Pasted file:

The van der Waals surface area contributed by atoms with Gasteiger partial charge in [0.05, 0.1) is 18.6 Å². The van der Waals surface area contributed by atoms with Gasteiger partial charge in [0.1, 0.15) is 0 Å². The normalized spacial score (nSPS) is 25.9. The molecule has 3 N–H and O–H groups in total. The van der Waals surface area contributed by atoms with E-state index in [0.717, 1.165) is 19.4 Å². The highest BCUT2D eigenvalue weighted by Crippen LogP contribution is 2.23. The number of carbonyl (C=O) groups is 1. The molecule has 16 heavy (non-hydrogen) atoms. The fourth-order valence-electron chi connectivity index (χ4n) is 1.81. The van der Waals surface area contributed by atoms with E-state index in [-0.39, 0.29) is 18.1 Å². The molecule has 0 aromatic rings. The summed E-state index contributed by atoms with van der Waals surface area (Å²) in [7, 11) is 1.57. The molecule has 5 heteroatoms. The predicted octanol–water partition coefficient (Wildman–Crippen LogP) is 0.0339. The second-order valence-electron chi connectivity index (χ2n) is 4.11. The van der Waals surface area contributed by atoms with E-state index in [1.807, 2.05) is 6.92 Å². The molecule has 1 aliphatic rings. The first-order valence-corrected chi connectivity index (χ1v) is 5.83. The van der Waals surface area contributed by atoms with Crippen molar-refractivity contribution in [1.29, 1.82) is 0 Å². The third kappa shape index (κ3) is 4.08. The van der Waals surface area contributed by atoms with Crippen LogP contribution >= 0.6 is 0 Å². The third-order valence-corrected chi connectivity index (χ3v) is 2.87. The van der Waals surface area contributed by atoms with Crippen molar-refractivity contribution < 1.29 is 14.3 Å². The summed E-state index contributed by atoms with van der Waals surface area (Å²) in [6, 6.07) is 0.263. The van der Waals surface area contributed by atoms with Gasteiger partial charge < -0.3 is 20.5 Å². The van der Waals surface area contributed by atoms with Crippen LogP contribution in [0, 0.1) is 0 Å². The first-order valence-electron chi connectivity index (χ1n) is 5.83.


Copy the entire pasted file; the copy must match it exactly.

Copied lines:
The van der Waals surface area contributed by atoms with Gasteiger partial charge in [0.05, 0.1) is 18.6 Å². The van der Waals surface area contributed by atoms with Gasteiger partial charge in [0.1, 0.15) is 0 Å². The normalized spacial score (nSPS) is 25.9. The molecule has 3 N–H and O–H groups in total. The van der Waals surface area contributed by atoms with E-state index in [0.717, 1.165) is 19.4 Å². The highest BCUT2D eigenvalue weighted by Crippen LogP contribution is 2.23. The number of carbonyl (C=O) groups is 1. The molecule has 16 heavy (non-hydrogen) atoms. The fourth-order valence-electron chi connectivity index (χ4n) is 1.81. The van der Waals surface area contributed by atoms with E-state index in [-0.39, 0.29) is 18.1 Å². The molecule has 0 aromatic rings. The summed E-state index contributed by atoms with van der Waals surface area (Å²) in [7, 11) is 1.57. The molecule has 5 heteroatoms. The predicted octanol–water partition coefficient (Wildman–Crippen LogP) is 0.0339. The second-order valence-electron chi connectivity index (χ2n) is 4.11. The van der Waals surface area contributed by atoms with E-state index in [1.807, 2.05) is 6.92 Å². The molecule has 1 aliphatic rings. The first-order valence-corrected chi connectivity index (χ1v) is 5.83. The van der Waals surface area contributed by atoms with Crippen molar-refractivity contribution in [1.29, 1.82) is 0 Å². The third kappa shape index (κ3) is 4.08. The van der Waals surface area contributed by atoms with Crippen LogP contribution >= 0.6 is 0 Å². The third-order valence-corrected chi connectivity index (χ3v) is 2.87. The van der Waals surface area contributed by atoms with Crippen molar-refractivity contribution < 1.29 is 14.3 Å². The summed E-state index contributed by atoms with van der Waals surface area (Å²) in [6, 6.07) is 0.263. The van der Waals surface area contributed by atoms with Gasteiger partial charge < -0.3 is 20.5 Å². The van der Waals surface area contributed by atoms with Crippen LogP contribution in [0, 0.1) is 0 Å². The first-order valence-electron chi connectivity index (χ1n) is 5.83.